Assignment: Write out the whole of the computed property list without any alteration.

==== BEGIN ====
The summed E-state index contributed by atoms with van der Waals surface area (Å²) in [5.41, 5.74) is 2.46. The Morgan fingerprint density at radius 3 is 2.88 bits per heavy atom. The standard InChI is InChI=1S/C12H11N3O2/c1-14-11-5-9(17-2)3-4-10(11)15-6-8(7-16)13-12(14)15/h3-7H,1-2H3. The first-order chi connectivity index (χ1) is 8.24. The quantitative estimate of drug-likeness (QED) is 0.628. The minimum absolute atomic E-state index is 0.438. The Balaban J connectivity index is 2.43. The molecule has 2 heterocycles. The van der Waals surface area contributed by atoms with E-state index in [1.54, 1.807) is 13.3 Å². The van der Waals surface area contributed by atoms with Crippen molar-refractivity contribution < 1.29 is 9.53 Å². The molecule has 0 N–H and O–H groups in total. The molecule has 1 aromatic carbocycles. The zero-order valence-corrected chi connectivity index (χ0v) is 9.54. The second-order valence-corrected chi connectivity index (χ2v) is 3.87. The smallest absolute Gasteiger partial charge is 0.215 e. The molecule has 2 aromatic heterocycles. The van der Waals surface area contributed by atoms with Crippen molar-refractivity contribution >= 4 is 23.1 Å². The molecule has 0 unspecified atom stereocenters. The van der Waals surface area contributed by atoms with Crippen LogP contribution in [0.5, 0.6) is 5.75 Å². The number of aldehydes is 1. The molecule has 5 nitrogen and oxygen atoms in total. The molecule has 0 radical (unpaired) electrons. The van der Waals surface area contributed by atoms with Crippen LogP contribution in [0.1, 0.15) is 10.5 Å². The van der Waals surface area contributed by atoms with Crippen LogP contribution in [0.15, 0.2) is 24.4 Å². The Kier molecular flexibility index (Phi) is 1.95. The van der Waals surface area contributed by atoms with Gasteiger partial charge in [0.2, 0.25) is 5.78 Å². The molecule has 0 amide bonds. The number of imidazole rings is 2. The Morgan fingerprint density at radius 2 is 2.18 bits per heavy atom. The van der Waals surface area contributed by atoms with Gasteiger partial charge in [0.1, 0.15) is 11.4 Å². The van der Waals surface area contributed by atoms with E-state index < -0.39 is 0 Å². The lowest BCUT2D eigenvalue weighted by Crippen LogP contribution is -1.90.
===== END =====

The summed E-state index contributed by atoms with van der Waals surface area (Å²) in [5.41, 5.74) is 2.46. The Morgan fingerprint density at radius 3 is 2.88 bits per heavy atom. The standard InChI is InChI=1S/C12H11N3O2/c1-14-11-5-9(17-2)3-4-10(11)15-6-8(7-16)13-12(14)15/h3-7H,1-2H3. The first-order chi connectivity index (χ1) is 8.24. The quantitative estimate of drug-likeness (QED) is 0.628. The minimum absolute atomic E-state index is 0.438. The Balaban J connectivity index is 2.43. The molecule has 2 heterocycles. The van der Waals surface area contributed by atoms with E-state index in [1.54, 1.807) is 13.3 Å². The van der Waals surface area contributed by atoms with Crippen molar-refractivity contribution < 1.29 is 9.53 Å². The molecule has 0 N–H and O–H groups in total. The molecule has 1 aromatic carbocycles. The zero-order valence-corrected chi connectivity index (χ0v) is 9.54. The second-order valence-corrected chi connectivity index (χ2v) is 3.87. The smallest absolute Gasteiger partial charge is 0.215 e. The molecule has 2 aromatic heterocycles. The van der Waals surface area contributed by atoms with Crippen molar-refractivity contribution >= 4 is 23.1 Å². The molecule has 0 unspecified atom stereocenters. The van der Waals surface area contributed by atoms with Crippen LogP contribution in [0.5, 0.6) is 5.75 Å². The number of aldehydes is 1. The molecule has 5 nitrogen and oxygen atoms in total. The molecule has 0 radical (unpaired) electrons. The van der Waals surface area contributed by atoms with Crippen LogP contribution in [0.1, 0.15) is 10.5 Å². The van der Waals surface area contributed by atoms with Crippen LogP contribution in [0.15, 0.2) is 24.4 Å². The Kier molecular flexibility index (Phi) is 1.95. The van der Waals surface area contributed by atoms with Gasteiger partial charge in [0.2, 0.25) is 5.78 Å². The molecule has 0 amide bonds. The number of imidazole rings is 2. The Morgan fingerprint density at radius 2 is 2.18 bits per heavy atom. The van der Waals surface area contributed by atoms with Gasteiger partial charge in [0.1, 0.15) is 11.4 Å². The van der Waals surface area contributed by atoms with E-state index < -0.39 is 0 Å². The lowest BCUT2D eigenvalue weighted by Crippen LogP contribution is -1.90.